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HomeDriver's ResourcesWhat You Should Do With Your Car When Going on Vacation

If you’re going on vacation and won’t be using your car for an extended period, it’s essential to ensure that your vehicle remains in good condition during your absence. Here are steps and considerations you should keep in mind:

  1. Choose a Safe Location:
    • Garage: If you have a garage, this is the best place to keep your car. It will protect it from the elements and potential theft or vandalism.
    • Secure Parking Lot: If you don’t have a garage, consider parking it in a secure, well-lit location, possibly with surveillance cameras or a guard.
    • Long-term Airport Parking: Some airports offer secure long-term parking services. They may be a little expensive, but the convenience is worth considering.
  2. Maintain the Battery:
    • Disconnect the battery: If you’re going to be away for a very long time, you might want to disconnect the battery to prevent it from discharging.
    • Battery Tender: Alternatively, use a battery tender or maintainer that keeps the battery charged without overcharging it.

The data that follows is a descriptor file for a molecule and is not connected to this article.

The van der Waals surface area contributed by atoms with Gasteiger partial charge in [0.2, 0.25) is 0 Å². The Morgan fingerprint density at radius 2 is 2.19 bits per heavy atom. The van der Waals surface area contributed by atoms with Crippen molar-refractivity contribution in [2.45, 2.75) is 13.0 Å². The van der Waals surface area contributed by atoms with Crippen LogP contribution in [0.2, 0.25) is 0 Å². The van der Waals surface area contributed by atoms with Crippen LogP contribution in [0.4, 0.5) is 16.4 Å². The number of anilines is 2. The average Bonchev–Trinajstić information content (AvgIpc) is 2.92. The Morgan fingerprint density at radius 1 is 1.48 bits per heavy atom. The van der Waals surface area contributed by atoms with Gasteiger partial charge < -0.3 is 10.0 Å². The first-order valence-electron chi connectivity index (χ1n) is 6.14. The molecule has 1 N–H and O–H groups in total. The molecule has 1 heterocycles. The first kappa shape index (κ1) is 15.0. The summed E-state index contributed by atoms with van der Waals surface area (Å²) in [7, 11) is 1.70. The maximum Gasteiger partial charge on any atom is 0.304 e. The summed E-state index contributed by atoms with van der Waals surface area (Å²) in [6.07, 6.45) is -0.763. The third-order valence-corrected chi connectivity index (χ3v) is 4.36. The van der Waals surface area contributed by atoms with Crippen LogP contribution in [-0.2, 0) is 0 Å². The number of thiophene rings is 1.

3. Tires:
    • Inflate Properly: Ensure tires are properly inflated to the recommended pressure.
    • Avoid Flat Spots: Long immobility can cause flat spots on tires. If you’re planning to leave the car for a very extended period, consider putting the car on jack stands or rotating the tires once in a while.
  4. Clean and Cover:
    • Wash: Clean the car to remove any dirt, bird droppings, or tree sap.
    • Wax: A good wax can provide an extra layer of protection.
    • Interior: Vacuum and clean the inside to avoid any unwanted smells upon return. Make sure no food or perishables are left inside.
    • Car Cover: If the car is outdoors, use a high-quality car cover to protect it from dust, dirt, and rain.
  5. Fluids:
    • Ensure all fluids (oil, coolant, brake fluid, windshield wiper fluid) are at appropriate levels. If the car is due for an oil change soon, it might be best to do it before leaving.
  6. Fuel:
    • Fill the tank to prevent moisture from building up inside and to keep the seals from drying out. Adding a fuel stabilizer can prevent gasoline from deteriorating if you’re gone for several months.
  7. Insurance and Registration:
    • Check the expiration dates on your registration and insurance. Renew them if they’ll expire while you’re away.
  8. Ask a Friend or Neighbor:
    • If possible, ask someone you trust to start the car and let it run for a few minutes every couple of weeks. This helps circulate the fluids and keeps the battery charged.
  9. Pests:
    • Ensure windows and vents are closed to prevent pests from getting inside. You might also consider using mothballs or rodent repellents around the vehicle, especially if it’s stored in a location prone to pests.